If you’re wanting to become an airline pilot, you’ll need to study for your Airline Transport Pilots Licence (ATPL). There are two routes to gaining your ATPL licence, integrated where you study at one training organisation on a full-time basis, or the modular route, allowing you to complete your training step-by-step at your own pace.
In this guide, we outline what you’ll need to do at each stage of training, as well as some of the benefits of pursuing your ATPL via a modular ATPL training route.
Starting the Modular ATPL Training Route…
Before starting your ATPL training, we strongly recommend you go to an aeromedical examiner (AME) to obtain a Class 1 Medical certificate (A Class 2 if you are only planning on training for a PPL). This is to ensure that you are medically fit to pilot an aircraft and have no underlying health conditions that may prevent you from becoming a commercial pilot.
You will need a Class 1 Medical certificate to start your practical training and it is an important step as, without a medical certificate, your licence will not be valid.
For more information, read our blog about Class 1 Medical certificates and assessments.
Private Pilots Licence (PPL)
Gaining your PPL is the first step on the modular ATPL route as this is a prerequisite for starting your ATPL theory. In order to gain your PPL, you will need to log 45 hours of flight training consisting of 25 hours of dual instruction and 10 hours of solo time, including 5 hours of solo cross-country time. You will also need to pass the 9 theory exams before attempting the PPL skills test.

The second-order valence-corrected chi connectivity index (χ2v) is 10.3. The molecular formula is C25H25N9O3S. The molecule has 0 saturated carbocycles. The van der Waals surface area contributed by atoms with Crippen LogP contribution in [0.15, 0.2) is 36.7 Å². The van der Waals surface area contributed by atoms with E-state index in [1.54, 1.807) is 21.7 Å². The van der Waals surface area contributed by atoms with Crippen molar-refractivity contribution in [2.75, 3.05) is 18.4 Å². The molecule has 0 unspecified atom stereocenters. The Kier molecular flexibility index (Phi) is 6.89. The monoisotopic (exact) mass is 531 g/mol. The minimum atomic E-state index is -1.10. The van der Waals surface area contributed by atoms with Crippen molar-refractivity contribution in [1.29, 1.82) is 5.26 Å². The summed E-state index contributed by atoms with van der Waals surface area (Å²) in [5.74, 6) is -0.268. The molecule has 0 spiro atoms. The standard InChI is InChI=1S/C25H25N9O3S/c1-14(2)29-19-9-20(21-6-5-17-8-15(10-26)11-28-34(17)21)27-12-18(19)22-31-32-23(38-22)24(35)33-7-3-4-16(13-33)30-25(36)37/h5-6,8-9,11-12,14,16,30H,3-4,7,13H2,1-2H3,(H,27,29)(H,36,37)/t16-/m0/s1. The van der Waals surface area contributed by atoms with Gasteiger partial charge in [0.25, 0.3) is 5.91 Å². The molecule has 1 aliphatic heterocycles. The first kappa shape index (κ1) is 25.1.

To study for your exams, you could consider training with Bristol Groundschool, using our PPL theory training course. Our course is delivered using computer-based training material and contains guided lessons on each of the 9 PPL subjects plus an in-built testing system designed to reflect the questions you’ll see in your exam.
Our PPL theory course can be installed on PC, Mac or iPad, meaning you can study at a time and place that suits you – without having to purchase additional books. Click here to find out more about our PPL theory training course.
After you have completed your PPL theory and logged enough flight hours, you’ll be able to take a skills test with an examiner to demonstrate you are competent enough to fly as a pilot in command. Once you pass this, you are able to apply for your private pilots’ licence with your aviation authority.
Modular ATPL Theory and Flight Training
Modular ATPL Theory
At this stage in your training, you will need to start studying for the 13 ATPL exams that make up the theory portion of your training. You can do this by enrolling on an ATPL theory course with a training provider such as Bristol Groundschool.
The 13 ATPL theory subjects are divided into three modules, after you have completed each module you can attempt the exams associated with the module you are studying.